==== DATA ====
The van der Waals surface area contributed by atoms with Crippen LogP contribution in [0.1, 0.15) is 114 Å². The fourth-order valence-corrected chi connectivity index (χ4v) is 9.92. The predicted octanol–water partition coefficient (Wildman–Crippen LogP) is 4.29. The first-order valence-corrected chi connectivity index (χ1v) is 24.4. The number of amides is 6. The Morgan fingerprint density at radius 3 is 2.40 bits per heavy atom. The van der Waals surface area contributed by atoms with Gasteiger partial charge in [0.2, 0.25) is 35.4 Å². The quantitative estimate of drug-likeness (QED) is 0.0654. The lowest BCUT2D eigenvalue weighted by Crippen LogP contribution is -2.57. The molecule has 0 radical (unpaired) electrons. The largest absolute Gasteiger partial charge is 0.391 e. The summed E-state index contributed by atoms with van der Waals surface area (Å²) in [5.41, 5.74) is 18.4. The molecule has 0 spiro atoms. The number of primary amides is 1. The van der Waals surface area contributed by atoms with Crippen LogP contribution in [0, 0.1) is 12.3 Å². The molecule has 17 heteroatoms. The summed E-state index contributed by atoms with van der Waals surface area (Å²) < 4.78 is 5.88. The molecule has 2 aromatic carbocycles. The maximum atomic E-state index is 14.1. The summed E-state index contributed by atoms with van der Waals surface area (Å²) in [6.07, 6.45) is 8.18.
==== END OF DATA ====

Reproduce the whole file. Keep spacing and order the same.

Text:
The van der Waals surface area contributed by atoms with Crippen LogP contribution in [0.1, 0.15) is 114 Å². The fourth-order valence-corrected chi connectivity index (χ4v) is 9.92. The predicted octanol–water partition coefficient (Wildman–Crippen LogP) is 4.29. The first-order valence-corrected chi connectivity index (χ1v) is 24.4. The number of amides is 6. The Morgan fingerprint density at radius 3 is 2.40 bits per heavy atom. The van der Waals surface area contributed by atoms with Gasteiger partial charge in [0.2, 0.25) is 35.4 Å². The quantitative estimate of drug-likeness (QED) is 0.0654. The lowest BCUT2D eigenvalue weighted by Crippen LogP contribution is -2.57. The molecule has 0 radical (unpaired) electrons. The largest absolute Gasteiger partial charge is 0.391 e. The summed E-state index contributed by atoms with van der Waals surface area (Å²) in [5.41, 5.74) is 18.4. The molecule has 0 spiro atoms. The number of primary amides is 1. The van der Waals surface area contributed by atoms with Crippen LogP contribution in [0, 0.1) is 12.3 Å². The molecule has 17 heteroatoms. The summed E-state index contributed by atoms with van der Waals surface area (Å²) < 4.78 is 5.88. The molecule has 2 aromatic carbocycles. The maximum atomic E-state index is 14.1. The summed E-state index contributed by atoms with van der Waals surface area (Å²) in [6.07, 6.45) is 8.18.